Jazz Mine, Mumbai 2002
Hopefully, the Indian Jazz Yatra will set a precedent. From Friday to Sunday, an array of bands hopped on to the Rang Bhavan stage, and treated the crowd to some enjoyable jazz. It was the first time that an all-Indian yatra was held, and going by its sheer purpose and spirit, it was a success.
So far, all the Jazz Yatras have basically provided a platform for foreign artistes. In each festival, only a handful of Indians have been featured. As such, the decision to have a Jazz Yatra specially for Indian musicians was truly significant. If such events are held regularly, it will do a world of good for Indian jazz.
The festival had some loopholes, no doubt. Far too many acts were lined up on the opening day, and since most of them were familiar faces from Mumbai, the crowd didnt get anything new that day.
Secondly, only two bands made prominent use of saxophones and trumpets the Louis Banks Quartet featured Carl Clements on saxophone and Bangalores Gerard Machado Network had Frank Dubier on trumpet, saxophone, flugelhorn and flute. By and large, one missed those instruments. Finally, thanks to the 10 pm deadline, most bands were allotted only 45 minutes which is too short for a heavily-improvising jazz outfit.
The drawbacks apart, there was some good music. The festival brought together some wonderful guitarists like Kolkatas bebop master Carlton Kitto (who plays for the Kitto Hilt Organisation), Bangalores versatile Gerard Machado (of the Gerard Machado Network), Chennais crisp Donan Murray (from the Tommy Menezes Quintet), Delhis Maxi Peters (from the Steve Siqueira Quartet) and Mumbai lads Dhruv Ghanekar (of Usual Suspects) and Chandresh Kudwa (the brilliant guy from Nexus who was sadly underplayed here). In fact, the abundance of good guitarists became evident when Louis Banks called three of them to play the standard Autumn Leaves, along with Delhis smooth bassist Brennon Denfer, in the concluding days jam session.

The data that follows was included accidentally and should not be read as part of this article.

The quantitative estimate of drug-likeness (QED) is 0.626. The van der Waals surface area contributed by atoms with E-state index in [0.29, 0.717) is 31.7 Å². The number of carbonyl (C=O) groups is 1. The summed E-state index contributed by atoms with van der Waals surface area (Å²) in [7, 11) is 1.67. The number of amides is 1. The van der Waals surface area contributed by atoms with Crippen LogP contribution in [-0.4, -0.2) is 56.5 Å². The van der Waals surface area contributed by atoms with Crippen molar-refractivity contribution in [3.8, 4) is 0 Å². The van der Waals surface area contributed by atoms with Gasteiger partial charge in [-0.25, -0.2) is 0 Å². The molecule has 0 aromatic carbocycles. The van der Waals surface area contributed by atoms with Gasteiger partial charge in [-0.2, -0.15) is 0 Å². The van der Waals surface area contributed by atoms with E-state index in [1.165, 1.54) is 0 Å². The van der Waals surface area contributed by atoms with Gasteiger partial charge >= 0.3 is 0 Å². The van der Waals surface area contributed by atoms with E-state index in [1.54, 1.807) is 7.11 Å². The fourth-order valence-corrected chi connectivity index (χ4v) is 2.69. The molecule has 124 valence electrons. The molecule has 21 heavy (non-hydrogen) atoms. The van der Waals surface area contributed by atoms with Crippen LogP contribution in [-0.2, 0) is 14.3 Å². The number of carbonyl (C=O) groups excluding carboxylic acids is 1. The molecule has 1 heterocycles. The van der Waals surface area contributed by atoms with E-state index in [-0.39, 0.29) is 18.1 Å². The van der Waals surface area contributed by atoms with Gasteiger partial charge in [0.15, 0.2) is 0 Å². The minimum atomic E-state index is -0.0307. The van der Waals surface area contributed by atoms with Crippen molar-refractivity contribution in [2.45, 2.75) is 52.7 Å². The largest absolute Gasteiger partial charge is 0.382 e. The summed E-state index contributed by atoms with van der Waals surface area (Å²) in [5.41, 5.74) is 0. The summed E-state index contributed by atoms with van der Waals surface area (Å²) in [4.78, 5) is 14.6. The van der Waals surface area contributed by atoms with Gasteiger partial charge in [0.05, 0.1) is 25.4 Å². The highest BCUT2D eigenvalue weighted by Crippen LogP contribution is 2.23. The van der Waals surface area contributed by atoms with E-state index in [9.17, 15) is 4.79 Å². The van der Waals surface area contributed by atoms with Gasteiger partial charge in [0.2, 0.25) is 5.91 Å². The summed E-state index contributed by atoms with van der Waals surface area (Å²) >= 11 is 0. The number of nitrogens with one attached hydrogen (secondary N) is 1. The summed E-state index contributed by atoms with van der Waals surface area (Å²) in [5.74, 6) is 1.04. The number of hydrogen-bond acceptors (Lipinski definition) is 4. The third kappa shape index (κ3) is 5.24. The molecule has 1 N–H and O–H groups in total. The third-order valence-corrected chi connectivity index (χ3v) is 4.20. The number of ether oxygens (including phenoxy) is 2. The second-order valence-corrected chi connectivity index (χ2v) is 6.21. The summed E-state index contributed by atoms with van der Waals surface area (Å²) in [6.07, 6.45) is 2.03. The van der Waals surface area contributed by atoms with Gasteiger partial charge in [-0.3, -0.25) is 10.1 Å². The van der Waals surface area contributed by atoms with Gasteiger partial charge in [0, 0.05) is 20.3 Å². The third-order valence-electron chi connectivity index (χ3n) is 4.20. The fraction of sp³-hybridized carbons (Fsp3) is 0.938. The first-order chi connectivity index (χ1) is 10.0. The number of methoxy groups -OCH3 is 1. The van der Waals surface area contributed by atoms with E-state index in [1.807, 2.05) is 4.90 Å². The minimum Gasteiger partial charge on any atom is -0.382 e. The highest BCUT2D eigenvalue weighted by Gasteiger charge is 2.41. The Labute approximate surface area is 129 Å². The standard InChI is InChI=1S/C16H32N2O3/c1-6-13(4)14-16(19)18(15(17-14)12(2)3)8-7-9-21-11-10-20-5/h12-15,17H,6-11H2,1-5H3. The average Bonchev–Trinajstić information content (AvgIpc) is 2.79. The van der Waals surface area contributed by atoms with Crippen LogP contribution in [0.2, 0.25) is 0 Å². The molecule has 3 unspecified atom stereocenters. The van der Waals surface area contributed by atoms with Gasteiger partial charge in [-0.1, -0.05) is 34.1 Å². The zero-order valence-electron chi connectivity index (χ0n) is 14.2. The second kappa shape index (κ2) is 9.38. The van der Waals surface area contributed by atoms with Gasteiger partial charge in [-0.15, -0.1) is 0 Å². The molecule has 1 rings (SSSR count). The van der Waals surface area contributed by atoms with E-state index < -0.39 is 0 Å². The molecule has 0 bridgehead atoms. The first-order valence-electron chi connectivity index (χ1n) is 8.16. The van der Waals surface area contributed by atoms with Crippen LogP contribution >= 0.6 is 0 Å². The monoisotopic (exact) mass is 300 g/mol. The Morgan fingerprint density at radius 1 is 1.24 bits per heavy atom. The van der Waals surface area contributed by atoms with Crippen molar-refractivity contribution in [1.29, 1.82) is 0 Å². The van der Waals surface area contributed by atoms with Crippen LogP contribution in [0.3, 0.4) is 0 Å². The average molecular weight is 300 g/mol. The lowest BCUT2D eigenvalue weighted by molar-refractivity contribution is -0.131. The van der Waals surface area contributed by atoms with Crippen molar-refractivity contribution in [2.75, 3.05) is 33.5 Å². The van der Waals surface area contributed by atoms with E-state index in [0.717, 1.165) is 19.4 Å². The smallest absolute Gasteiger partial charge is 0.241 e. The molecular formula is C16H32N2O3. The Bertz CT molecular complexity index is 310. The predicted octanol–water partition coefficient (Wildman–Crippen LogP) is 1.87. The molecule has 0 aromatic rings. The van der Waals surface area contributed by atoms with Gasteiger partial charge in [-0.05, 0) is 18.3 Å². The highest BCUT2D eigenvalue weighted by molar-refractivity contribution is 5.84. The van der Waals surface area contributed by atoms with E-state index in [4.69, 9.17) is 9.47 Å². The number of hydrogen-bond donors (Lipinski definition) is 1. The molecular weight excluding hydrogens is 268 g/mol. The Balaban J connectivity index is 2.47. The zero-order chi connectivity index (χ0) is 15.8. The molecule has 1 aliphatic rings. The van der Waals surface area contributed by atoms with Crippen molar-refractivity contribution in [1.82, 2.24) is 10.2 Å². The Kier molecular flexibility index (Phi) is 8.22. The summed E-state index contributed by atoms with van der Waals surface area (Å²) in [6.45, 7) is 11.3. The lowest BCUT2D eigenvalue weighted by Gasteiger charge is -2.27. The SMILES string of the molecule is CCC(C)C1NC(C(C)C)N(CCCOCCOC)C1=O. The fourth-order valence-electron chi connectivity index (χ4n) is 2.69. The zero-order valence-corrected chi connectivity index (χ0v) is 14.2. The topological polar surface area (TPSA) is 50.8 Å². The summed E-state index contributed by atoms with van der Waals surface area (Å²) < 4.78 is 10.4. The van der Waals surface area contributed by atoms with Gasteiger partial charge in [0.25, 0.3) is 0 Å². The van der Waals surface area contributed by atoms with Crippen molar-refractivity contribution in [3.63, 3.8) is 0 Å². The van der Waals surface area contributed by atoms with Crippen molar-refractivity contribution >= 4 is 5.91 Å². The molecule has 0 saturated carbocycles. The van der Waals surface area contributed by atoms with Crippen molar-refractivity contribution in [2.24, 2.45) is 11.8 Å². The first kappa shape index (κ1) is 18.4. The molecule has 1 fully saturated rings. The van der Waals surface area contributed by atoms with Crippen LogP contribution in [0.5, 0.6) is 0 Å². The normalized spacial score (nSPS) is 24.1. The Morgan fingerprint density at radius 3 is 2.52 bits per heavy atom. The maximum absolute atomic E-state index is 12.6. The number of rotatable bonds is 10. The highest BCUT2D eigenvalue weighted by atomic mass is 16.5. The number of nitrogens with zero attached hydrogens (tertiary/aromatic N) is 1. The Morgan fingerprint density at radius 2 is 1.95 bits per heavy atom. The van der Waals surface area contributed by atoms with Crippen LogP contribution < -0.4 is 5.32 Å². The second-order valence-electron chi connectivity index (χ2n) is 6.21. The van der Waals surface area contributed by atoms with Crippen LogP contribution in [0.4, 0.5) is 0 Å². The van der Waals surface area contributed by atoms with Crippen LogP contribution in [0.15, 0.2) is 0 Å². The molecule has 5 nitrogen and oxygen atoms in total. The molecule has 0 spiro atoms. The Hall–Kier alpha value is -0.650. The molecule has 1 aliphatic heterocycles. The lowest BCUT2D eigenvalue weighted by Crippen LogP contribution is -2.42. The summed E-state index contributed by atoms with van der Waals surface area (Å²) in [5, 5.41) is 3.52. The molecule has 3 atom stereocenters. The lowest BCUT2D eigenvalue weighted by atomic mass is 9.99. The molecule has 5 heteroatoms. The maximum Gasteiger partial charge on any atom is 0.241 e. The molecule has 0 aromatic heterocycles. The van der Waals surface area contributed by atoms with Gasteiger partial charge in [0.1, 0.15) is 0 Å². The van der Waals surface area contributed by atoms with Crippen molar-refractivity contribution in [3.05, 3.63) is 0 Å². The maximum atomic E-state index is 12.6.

The Yatra also featured some marvellous vocalists. While some sang ballads for boyfriends, others sang the blues for ex-husbands. Sonia Saigal of the Kitto Hilt Organisation wowed the crowd with George Gershwins Summertime and the Hoagy Carmichael-Ned Washington number The Nearness Of You.
Radha Thomas, who accompanied the Gerard Machado Network, was impressive on Cole Porters Youd Be So Nice To Come Home To, the Antonio Carlos Jobim-Vinicius De Moraes number Agua De Beber and Thelonious Monks Round Midnight (which ran into a controversy when the legendary Miles Davis said he also had something to do with that piece).
Other vocal contributions came from Brenda Menezes (who sang with the Tommy Menezes Quintet), Lorella Jacinto (who began the festival with some Bessie Smith blues), Samantha Edwards (whose scat on Night And Day was a treat) and Steve Siqueira (who did a neat job on Nature Boy).
The Yatra also featured some promising youngsters like keyboardist Harmeet Manseta, pianist-keyboardist Sangeet Haldipur, bassist Sheldon DSilva, drummers Kurt Peters and Gino Banks, percussionist Shadab Hussain Bhartiya and synthesiser player Samrat B.
For variety, there was an action-packed drum battle between Sivamani, Bondo and Ranjit Barot. They all played some good solos, but if theyd gone on for five more minutes when they played together, many ears would have been blasted. The Stop-Gaps Ensemble made a short appearance, doing Duke Ellington numbers.
The music was a balanced mix of originals (mainly by Usual Suspects and the Tommy Menezes Quintet) and popular jazz numbers like Antonio Carlos Jobims A Girl From Ipanema (by the Louis Banks Quartet), Dizzy Gillespies A Night In Tunisia (by Gerard Machado Network), Miles Daviss All Blues (Machado Network again) and Weather Reports Teen Town (by Nexus).
On all days, the crowd was never jam-packed, but fairly large. But there were many dedicated listeners, who often asked for more. Surely, most visitors seemed to enjoy the music. That wasnt surprising, of course. Jazz has its own beauty and charm.